Pointless euphemisms bother me for all the reasons that George Orwell, in his classic essay “Politics and the English Language” despised them: they are obfuscations, and, as often as not, intended to cover up something beastly. Whatever else they may be, they are definitely there to stop listeners from facing reality. (If you haven’t read Orwell’s essay, go read it first. It’s far better than anything we’ll ever write.) Enter Neuticles, prosthetic testicles for neutered (dare I say “altered”?—nah, “castrated”) pets.

It is a silicone implantable euphemism.

When I showed this web page to my roommate, her first reaction was “This must be a joke.” Upon being assured that, these are the real, well fake, deal, she said “Who is this really for?” It seems that some owners—unable to own up to the fact that they’ve had Fido’s doghood docked—won’t do the right thing. (Does anyone actually name a dog Fido?) According to the company’s web page, various organizations like the ASPCA support the use of Neuticles. I’m sure the ASPCA’s position is really: If you feel so squeamish about doing the right thing for the animal for which you have taken responsibility, by all means spend some extra $$$ to alleviate your misplaced guilt. I understand because I do feel a bit squeamish (most people do), but I would still take Fido to the vet to be neutered (sans Neuticles). It’s the right thing to do for all sorts of reasons. But I also think that it’s important not to be a moral coward and to face squarely just what you have had done to Fido for his own good.

Their tag line is “It’s like nothing ever changed.” I have my doubts. You see, first of all I don’t buy that a young animal knows all that much after he’s had his doghood, cathood, etc., removed, though I’m sure he wasn’t too happy to have to go to surgery. Neutering is traumatic because it’s surgery, and Neuticles won’t change that fact one bit. He’s just not that smart and thinking that he somehow misses their absence is engaging in crass anthropomorphizing. And you are making fundamental behavioral changes, which is the entire point: Fido won’t be interested in Fidette anymore, and he’s not going to be doing all the nasty stuff around the house that a dog filled with testosterone will do to get at Fidette. Some of the comments seemed to indicate that neutering was somehow “messing with God’s plan.” Big duh. Of course you are messing with God’s plan, because God’s plan said good old Fido should have a built-in source of testosterone and spermbank so he can propagate the canine species. (Freely replace “God’s plan” with “evolution” if you’re so inclined.) Putting lumps of silicone in an empty scrotum to fool yourself doesn’t change that fact. You haven’t really done anything, but you sure gentled Fido down by removing his source of testosterone and the little swimmers of doggie DNA that testosterone is telling him to spread. (They don’t do vasectomies for pets. What’s the point?) You can buy the low end model for under $100 but surely Fido deserves only the best, and thus needs to have the “ultra” model complete with fake epididymis that costs quite a bit more. As if he, or you, could tell, unless you gave Fido a testicular examination. Do not read me wrong. I think that cosmetic surgery is often justified. For instance, a woman getting reconstruction after breast cancer surgery makes sense to me and I’m libertarian enough to believe people should be able to make up their own minds about it. Perception is an important part of experienced reality. I don’t even think Neuticles is wrong. In the big picture of odd things people do, it’s pretty small beer. It’s not wrong. No, it’s pathetic.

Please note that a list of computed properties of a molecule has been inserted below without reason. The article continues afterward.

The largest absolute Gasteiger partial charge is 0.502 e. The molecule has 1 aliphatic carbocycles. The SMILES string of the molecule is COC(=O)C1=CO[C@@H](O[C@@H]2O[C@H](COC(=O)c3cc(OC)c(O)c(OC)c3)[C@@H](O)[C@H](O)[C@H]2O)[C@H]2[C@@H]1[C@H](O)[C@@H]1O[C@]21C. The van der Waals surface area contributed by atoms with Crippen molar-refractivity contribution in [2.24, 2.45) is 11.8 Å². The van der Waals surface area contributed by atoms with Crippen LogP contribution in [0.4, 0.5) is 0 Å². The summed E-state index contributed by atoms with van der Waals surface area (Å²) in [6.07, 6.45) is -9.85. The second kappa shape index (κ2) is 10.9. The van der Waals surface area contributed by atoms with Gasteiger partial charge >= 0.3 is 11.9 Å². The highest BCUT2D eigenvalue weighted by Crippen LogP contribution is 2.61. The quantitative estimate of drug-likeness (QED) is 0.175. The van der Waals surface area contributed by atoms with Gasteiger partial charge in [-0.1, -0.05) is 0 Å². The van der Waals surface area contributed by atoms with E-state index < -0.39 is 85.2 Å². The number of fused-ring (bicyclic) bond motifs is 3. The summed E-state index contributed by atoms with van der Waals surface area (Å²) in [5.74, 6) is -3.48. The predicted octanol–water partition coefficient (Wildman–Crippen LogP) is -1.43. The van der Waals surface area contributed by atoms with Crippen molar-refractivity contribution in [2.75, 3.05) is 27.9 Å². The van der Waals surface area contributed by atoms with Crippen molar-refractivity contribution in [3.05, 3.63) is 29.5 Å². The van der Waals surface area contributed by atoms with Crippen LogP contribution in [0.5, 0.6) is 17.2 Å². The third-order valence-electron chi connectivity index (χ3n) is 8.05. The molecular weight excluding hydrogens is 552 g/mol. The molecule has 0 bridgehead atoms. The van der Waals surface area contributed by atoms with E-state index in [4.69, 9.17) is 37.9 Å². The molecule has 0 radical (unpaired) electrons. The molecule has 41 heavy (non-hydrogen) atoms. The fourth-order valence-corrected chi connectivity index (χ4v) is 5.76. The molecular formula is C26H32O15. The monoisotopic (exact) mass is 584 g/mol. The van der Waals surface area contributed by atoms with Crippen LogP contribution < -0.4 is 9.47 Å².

You know how I know this is for Fido’s owner (who is probably a somewhat neurotic male with that age-old Freudian fear of castration), not Fido: Fidette doesn’t get the benefit of silicone teat implants.

Want more? Watch this Penn and Teller video.